At Twenty-Eight

By Amy Fleury Amy Fleury
It seems I get by on more luck than sense,
not the kind brought on by knuckle to wood,
breath on dice, or pennies found in the mud.
I shimmy and slip by on pure fool chance.
At turns charmed and cursed, a girl knows romance
as coffee, red wine, and books; solitude
she counts as daylight virtue and muted
evenings, the inventory of absence.
But this is no sorry spinster story,
just the way days string together a life.
Sometimes I eat soup right out of the pan.
Sometimes I don’t care if I will marry.
I dance in my kitchen on Friday nights,
singing like only a lucky girl can.

“At Twenty-Eight” by Amy Fleury is reprinted from "Beautiful Trouble," Southern Illinois University Press, 2004, by permission of the author. The poem was originally published in Southern Poetry Review, Volume 41:2, Fall/Winter 2002.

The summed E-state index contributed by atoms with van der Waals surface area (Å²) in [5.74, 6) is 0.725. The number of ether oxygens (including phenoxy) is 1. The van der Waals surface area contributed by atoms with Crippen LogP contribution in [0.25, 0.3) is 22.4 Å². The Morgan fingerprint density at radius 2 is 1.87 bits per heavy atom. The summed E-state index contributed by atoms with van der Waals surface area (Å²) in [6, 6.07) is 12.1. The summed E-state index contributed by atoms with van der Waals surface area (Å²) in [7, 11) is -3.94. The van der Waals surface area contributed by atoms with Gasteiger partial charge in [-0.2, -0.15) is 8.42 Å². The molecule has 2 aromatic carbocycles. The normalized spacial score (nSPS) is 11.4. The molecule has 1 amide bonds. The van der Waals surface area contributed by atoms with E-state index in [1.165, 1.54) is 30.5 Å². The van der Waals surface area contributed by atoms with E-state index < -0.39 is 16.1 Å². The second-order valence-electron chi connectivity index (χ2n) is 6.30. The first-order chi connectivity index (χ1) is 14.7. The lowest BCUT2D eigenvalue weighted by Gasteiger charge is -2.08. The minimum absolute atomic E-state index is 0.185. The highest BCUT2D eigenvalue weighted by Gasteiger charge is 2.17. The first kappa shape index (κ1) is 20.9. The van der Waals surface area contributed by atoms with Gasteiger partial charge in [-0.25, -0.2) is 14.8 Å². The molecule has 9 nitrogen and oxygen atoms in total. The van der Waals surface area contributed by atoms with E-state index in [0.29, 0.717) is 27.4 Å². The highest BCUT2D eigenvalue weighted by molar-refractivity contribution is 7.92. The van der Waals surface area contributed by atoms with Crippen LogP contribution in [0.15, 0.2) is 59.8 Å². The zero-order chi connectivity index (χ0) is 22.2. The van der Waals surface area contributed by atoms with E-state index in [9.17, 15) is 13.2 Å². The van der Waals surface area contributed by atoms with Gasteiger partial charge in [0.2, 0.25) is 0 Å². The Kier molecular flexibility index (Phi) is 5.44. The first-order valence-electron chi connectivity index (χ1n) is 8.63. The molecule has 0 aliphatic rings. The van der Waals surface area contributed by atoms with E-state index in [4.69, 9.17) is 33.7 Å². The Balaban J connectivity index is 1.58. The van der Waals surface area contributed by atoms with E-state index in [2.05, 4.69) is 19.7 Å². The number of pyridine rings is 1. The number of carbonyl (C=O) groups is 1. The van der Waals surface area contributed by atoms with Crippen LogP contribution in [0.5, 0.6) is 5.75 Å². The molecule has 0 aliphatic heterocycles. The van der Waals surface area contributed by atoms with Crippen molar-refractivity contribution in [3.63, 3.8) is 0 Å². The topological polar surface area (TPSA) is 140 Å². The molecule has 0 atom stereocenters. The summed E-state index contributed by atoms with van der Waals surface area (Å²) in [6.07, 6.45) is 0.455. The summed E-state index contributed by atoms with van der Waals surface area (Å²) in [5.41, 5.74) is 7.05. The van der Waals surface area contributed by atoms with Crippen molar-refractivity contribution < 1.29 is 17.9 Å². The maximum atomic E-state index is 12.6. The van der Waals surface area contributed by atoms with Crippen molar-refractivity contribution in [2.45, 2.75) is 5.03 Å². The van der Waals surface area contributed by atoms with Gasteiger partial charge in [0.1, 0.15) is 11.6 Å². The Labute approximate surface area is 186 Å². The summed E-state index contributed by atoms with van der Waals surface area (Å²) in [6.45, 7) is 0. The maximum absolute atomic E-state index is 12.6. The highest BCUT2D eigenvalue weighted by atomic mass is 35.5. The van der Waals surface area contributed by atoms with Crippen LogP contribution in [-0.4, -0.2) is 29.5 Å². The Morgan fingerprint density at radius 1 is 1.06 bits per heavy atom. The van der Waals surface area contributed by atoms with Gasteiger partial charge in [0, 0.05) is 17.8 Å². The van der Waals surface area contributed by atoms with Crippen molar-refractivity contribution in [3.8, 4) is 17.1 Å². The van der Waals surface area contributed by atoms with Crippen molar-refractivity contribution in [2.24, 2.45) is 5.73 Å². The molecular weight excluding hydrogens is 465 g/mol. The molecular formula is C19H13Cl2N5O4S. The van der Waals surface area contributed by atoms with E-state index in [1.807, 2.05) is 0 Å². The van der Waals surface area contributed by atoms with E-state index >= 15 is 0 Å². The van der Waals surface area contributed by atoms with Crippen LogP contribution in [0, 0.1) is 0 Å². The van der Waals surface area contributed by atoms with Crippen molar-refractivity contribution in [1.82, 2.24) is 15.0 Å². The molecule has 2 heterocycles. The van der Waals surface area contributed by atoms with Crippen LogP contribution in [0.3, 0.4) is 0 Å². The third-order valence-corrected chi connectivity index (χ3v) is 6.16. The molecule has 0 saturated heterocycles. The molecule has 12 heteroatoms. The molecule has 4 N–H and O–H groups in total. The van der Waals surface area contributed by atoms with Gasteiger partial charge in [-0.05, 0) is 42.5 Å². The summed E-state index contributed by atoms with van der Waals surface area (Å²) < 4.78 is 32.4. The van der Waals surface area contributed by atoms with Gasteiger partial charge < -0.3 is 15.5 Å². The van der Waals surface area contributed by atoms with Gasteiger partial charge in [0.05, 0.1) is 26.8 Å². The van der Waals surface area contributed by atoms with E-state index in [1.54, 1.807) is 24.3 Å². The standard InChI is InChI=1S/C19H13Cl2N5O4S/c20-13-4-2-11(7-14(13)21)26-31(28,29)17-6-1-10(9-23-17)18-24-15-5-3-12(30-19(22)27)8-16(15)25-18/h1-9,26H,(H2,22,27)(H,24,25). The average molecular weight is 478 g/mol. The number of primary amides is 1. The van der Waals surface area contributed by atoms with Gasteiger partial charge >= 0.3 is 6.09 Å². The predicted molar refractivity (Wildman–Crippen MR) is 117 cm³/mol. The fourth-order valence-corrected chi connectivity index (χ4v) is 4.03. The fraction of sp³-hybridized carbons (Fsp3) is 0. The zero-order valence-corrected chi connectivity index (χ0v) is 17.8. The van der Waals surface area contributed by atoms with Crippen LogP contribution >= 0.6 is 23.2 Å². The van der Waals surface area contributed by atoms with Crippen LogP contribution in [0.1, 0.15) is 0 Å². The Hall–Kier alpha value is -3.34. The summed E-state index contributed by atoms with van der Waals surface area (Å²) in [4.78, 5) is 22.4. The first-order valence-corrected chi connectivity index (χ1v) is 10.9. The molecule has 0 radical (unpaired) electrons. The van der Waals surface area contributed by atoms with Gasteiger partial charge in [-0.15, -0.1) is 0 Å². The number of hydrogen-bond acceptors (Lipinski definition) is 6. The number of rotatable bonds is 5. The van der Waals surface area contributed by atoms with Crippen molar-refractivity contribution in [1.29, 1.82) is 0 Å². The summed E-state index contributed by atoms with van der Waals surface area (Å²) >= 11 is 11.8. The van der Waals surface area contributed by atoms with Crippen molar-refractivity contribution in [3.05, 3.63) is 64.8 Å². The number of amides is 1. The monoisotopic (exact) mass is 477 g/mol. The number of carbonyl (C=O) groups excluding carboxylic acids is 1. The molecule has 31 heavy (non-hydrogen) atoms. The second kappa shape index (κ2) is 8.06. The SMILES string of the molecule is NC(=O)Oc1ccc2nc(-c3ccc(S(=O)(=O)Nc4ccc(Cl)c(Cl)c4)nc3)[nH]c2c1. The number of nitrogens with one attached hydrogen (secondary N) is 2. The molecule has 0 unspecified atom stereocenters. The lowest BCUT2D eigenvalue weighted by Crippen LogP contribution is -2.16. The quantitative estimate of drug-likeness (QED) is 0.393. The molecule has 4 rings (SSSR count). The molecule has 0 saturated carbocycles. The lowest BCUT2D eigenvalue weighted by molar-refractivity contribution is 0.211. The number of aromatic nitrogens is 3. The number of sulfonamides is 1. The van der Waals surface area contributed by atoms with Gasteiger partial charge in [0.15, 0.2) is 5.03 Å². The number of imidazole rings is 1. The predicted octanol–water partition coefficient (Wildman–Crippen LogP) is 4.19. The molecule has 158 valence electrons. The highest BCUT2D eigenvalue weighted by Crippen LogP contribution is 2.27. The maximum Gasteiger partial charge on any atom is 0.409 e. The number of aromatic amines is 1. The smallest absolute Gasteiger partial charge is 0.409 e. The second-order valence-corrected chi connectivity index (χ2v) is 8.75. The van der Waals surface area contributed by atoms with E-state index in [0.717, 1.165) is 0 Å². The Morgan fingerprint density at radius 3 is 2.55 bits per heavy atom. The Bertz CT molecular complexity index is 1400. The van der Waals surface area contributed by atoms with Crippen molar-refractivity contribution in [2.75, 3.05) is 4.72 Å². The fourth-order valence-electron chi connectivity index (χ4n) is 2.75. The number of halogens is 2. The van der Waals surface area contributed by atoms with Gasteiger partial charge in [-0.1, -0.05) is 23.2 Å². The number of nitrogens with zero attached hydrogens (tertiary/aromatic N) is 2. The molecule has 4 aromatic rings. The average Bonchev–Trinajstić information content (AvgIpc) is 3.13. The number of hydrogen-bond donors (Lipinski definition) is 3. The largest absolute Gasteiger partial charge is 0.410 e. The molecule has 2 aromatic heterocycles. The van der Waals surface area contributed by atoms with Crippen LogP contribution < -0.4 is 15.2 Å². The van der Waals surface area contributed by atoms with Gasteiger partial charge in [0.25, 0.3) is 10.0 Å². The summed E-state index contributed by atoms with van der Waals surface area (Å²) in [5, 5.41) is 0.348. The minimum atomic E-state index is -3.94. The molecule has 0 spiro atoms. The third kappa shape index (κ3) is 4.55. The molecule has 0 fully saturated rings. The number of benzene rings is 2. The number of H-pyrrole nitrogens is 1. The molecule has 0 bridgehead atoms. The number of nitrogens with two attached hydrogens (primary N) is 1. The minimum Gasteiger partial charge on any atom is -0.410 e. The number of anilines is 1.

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Poet Amy Fleury

POET’S REGION U.S., Southern

Subjects Living, Relationships, Home Life

Poetic Terms Sonnet

Biography

Amy Fleury is the author of Sympathetic Magic (Southern Illinois University Press, 2013). Her poetry has been published in former U.S. Poet Laureate Ted Kooser's column, "American Life in Poetry." She lives and teaches in Louisiana.

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Poems by Amy Fleury

Poem Categorization

SUBJECT Living, Relationships, Home Life

POET’S REGION U.S., Southern

Poetic Terms Sonnet

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Originally appeared in Poetry magazine.

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